Nutritional Therapies
Health Benefits of Tea
March 27, 2020
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Image by Free-Photos from Pixabay

Did you know there are a lot of health benefits of tea? Tea is arguably one of the oldest and most sought after commodities in the world, and today it is the second most consumed beverage, second only to water. It is a product that is made from the leaf and bud of the plant Camellia sinensis, a large evergreen shrub that is native to China and Eastern Asia. 

Pre-dating the construction of the Egyptian pyramids by about 1500 years, tea has been cultivated in China for nearly 6000 years. Along with silk and porcelain, tea was one of three essential Chinese export goods. Around the 16th century, Dutch traders brought large quantities of tea to Europe, kicking off the widespread global love and demand for this warm aromatic beverage. And, as the British aristocracy developed a fancy for their daily cuppa, not only did the sun never set on the Empire, but neither did a day pass without imbibing some of the East’s elixir. 

Triggering opium wars, plant smuggling and political protests, tea has a rich and storied interconnection with humanity. Cultures around the world drink it in a myriad of ways, it has played a key role in Traditional Chinese Medicine for centuries, and modern-day science also has an interest to uncover the wide range of unique health benefits that tea possesses.

Aside from the fact that it’s both warming and refreshing, simple to make, and tasty, here we’ll dive into some of the science behind what makes tea a great addition to any diet. 

Having a long history of being used by humans to aid what ails them, science has shown that some of the main health benefits of tea include:

  • Reducing inflammation
  • Containing cancer-fighting antioxidants
  • Reducing the risk of cardiovascular disease
  • Reducing the risk of liver disease
  • Increasing fat burning and aiding in weight loss
  • May lower the risk of developing type 2 diabetes
  • Having natural antibacterial effects
  • Improving brain function and focus
  • Having natural antidepressant and anti-anxiety effects
  • Preventing neurodegenerative diseases and aiding in brain organization

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Good for the Body 

It has been widely accepted for years that tea is an anti-inflammatory. In 2012, a study was conducted to evaluate these anti-inflammatory properties, and detailed the role of polyphenols contained in tea leaves, particularly flavonoids. Both black and green teas contain a similar amount of flavonoids, with green tea containing more catechins and black tea containing more theaflavins and thearubigins. The study found that these flavonoids have both anti-inflammatory and antioxidant effects within the body. (1)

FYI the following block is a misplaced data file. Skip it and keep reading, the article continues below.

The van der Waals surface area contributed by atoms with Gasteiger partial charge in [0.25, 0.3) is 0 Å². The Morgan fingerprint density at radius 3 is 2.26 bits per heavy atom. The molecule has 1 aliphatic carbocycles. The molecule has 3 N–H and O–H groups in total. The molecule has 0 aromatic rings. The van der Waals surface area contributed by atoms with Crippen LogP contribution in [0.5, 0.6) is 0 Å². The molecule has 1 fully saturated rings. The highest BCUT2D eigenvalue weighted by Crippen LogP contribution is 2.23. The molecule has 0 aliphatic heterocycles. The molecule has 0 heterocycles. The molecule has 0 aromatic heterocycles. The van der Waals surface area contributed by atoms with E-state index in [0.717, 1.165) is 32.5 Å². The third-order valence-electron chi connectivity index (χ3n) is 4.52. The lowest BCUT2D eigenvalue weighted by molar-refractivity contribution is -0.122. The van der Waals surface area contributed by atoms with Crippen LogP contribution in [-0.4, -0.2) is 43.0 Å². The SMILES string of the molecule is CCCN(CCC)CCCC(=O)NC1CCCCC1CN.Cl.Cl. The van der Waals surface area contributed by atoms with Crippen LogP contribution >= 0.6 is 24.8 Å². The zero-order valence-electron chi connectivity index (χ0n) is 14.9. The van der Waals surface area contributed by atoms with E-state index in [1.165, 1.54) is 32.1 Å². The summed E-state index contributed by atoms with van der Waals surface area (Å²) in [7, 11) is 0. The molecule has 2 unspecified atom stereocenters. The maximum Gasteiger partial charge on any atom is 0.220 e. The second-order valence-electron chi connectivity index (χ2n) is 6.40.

More recently, scientists have become very interested to find out whether or not green tea can be used as an effective cancer preventative, focusing in particular on a phytochemical known as epigallocatechin gallate (EGCG). Various studies have found positive results, demonstrating that green tea can delay the onset of cancer, prevent recurrence of some types of cancer, like colorectal adenoma, inhibit the metastasis of B16 melanoma in mice, and offers a synergistic enhancement of anticancer effects against human cancer cell lines in combination with other cancer-fighting compounds. (2)

A study that reviewed the data on over 850,000 individuals across 22 different studies showed that consuming 3 or more cups of tea per day had a positive effect on cardiac health, demonstrating a reduction in cardiac death, stroke, cerebral infarction and intracerebral hemorrhage. (3)

With respect to liver disease, a meta-analysis of a number of different scientific studies was conducted and found that increased consumption of green tea led to a significant reduction in a number of different liver conditions, including hepatocellular carcinoma, liver steatosis, hepatitis, liver cirrhosis and chronic liver disease. (4)

Furthermore, in studies conducted throughout Asian countries where the populations drink large quantities of green tea, they have shown that individuals have a lower body fat composition, smaller waist measurements, and a 33-percent reduction in the risk of developing type 2 diabetes. (5) It should be noted that these studies were done typically on a population that consumes between three to six cups of green tea everyday, and that such positive outcomes do appear to be related to a high intake of tea, rather than by drinking a daily cup or a single cup a few times each week. 

Good for the Mind

In addition to a number of positive effects on the body, tea has also been shown to be beneficial for mental health and the health and longevity of the brain.